This Exfoliator Is Like Baby Foot For Your Face

It's no secret that we love us some gross beauty products around these parts. Prime example: Baby Foot. For those of you not in the know, it's a foot treatment that causes your skin to shed dead cells like a snake sheds its skin. It's pretty much the grossest, best thing ever. There's something about physically seeing all that nasty stuff falling off of you that is somehow both grotesque and mesmerizing. It's like Biore's blackhead strips, but on crack. I find that weirdly comforting — in a world where every product has some miracle claim that you're never really sure is true, something that offers conclusive, goosebumps-inducing proof that its getting the job done restores my faith in beauty.

Sisley's Gentle Facial Buffing Cream falls in this get-the-gunk-off category, but perhaps not quite as vigorous as the aforementioned products. It is your face, after all — no one wants to be pulling multiple layers of skin off of that sensitive area. I was first introduced to the cream at a one-on-one with celeb makeup artist (and R29 favorite) Nick Barose. He was showing off some of his favorite makeup products from the brand and had singled out two or three skin products he insisted were essential pre-makeup prep steps.

I'm not really big on physical exfoliators (i.e. grainy scrubs), as they tend to tear up my sensitive skin, so I had filed my freebie sample away in my "stuff to test" mound and promptly forgot about it. Fast forward a few months and I was at the Sisley boutique in NYC getting one of the best facials of my life. As my aesthetician worked her magic on my stressed skin, I was vaguely aware of her slathering different textures — spritzes, gels, lotions — on my face. Then I felt something applied that was like a sandy clay mask. It started to dry, but when she went to remove it she used her dry hands to massage my skin in circular motions, rather than just rinsing it off. Having never experienced this before, I immediately perked up, trying to figure out what the deal was.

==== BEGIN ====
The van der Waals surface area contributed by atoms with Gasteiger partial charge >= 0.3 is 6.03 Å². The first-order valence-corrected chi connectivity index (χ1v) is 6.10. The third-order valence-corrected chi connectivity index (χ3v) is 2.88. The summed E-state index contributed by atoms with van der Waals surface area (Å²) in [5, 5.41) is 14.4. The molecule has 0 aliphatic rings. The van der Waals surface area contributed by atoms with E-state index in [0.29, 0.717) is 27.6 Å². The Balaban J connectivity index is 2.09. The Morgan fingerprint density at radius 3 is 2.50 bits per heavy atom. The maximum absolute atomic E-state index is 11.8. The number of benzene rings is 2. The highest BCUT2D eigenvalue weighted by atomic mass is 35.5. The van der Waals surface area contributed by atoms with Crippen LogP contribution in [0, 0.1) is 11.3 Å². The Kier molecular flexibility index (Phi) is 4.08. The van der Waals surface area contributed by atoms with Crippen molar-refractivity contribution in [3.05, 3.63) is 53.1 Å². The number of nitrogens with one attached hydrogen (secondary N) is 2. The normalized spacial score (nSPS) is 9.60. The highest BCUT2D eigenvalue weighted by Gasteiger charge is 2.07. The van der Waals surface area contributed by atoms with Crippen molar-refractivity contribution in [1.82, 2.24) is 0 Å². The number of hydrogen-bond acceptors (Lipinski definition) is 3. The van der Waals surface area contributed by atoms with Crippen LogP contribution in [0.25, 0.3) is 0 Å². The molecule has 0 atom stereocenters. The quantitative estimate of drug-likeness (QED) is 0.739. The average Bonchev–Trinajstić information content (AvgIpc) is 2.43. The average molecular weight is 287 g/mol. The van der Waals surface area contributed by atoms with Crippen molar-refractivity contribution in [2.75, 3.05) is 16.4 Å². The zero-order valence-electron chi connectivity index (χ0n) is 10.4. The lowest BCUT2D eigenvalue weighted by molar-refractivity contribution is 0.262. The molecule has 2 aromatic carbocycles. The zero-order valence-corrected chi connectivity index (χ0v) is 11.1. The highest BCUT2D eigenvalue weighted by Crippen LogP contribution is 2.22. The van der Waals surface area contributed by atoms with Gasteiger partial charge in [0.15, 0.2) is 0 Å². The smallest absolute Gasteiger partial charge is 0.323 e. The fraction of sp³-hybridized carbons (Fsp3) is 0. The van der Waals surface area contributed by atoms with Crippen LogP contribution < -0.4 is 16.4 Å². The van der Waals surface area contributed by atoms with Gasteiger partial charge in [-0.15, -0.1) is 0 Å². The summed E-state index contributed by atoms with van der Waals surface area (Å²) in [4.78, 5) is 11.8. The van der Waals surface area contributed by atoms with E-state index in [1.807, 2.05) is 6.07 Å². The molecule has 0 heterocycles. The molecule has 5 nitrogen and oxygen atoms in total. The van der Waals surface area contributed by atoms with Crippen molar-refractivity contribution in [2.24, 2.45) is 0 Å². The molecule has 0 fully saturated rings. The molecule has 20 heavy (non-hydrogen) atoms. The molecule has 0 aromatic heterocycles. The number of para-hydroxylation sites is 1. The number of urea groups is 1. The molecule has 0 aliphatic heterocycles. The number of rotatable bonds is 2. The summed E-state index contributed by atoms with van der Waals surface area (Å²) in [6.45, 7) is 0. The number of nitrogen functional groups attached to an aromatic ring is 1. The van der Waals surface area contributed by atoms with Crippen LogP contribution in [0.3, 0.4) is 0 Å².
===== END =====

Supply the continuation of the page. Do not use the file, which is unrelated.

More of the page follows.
The cream began pilling and flaking off my face in tiny balls of gunk — there's really no appetizing way to describe it. After the majority of the cream was off my face, she wiped my complexion down with a wet washcloth. I made her stop before she applied the next cream, wanting to feel my skin immediately post-treatment. Let's just say that if someone created a cloth that satiny, I would create a hooded onesie out of it and never take it off. So, yeah, my skin felt pretty great.

I immediately went home and dug my jar out of the pile 'o skin care. Determined to make sure it wasn't a fluke/only something that happens when a skin wizard has her hands on your face, I gave it a shot on my own the following week. I cleansed my skin and dried it, then applied a thin layer of the product on my face, avoiding the eye area (because, ow).

As I massaged, the cream began to ball up and I watched, horrified, as big grey chunks tumbled into my sink.

I waited the recommended 20 minutes, then went to my sink and started to rub. As I massaged, the cream began to ball up and I watched, horrified, as big gray chunks tumbled into my sink. Considering the cream was white when I applied it, I was appropriately disgusted by this. I continued rubbing, watching more pieces fall off my face.

Now, admittedly, the majority of those balls were just the mask residue, however, as it detached itself from my skin, it appeared to have taken layers of dead skin with it. It reminded me of that Freeman Cucumber Peel-Off Mask my friends and I used to do at sleepovers in middle school, only way more effective (and expensive).

I struggle with ever present blackheads around my nostrils and my chin — they sometimes combine and plug up to create a super zit (lucky me) but for the most part they are just there, making my foundation look kind of janky when you get up close. Tolerable but annoying. A few weeks of using this and my blackheads were pretty much MIA. I'm assuming they went to a better place — one that was not my face. My skin was not only soft, it was remarkably less bumpy with a much smoother texture.

And, since it was so gentle (which the brand attributes to the inclusion of the soothing ingredient matricaria — a type of chamomile), I could use it two or three times a week without massively effing up my skin. I took a brief break from it for a week while I was on vacation in the woods (the wilderness does not lend itself well to a 10-step skin-care regimen) and noticed those previously absent blackheads came roaring back with a vengeance. But when I went back to using the cream, they were off to wherever blackheads go when they aren't slowly torturing your sense of self-worth.

Sadly, this wondrous exfoliator is hella expensive. I stretched my jar out for about a month and a half, but as I used a Q-Tip to dig out the final remnants, I shed a single tear for the demise of my new favorite skin savior. Goodbye dear friend. Perhaps after I've spent months digging spare change out of my couch (aka the OG ATM), I will be reunited with you once more.

Sisley Gentle Facial Buffing Cream, $95, available at Sisley.

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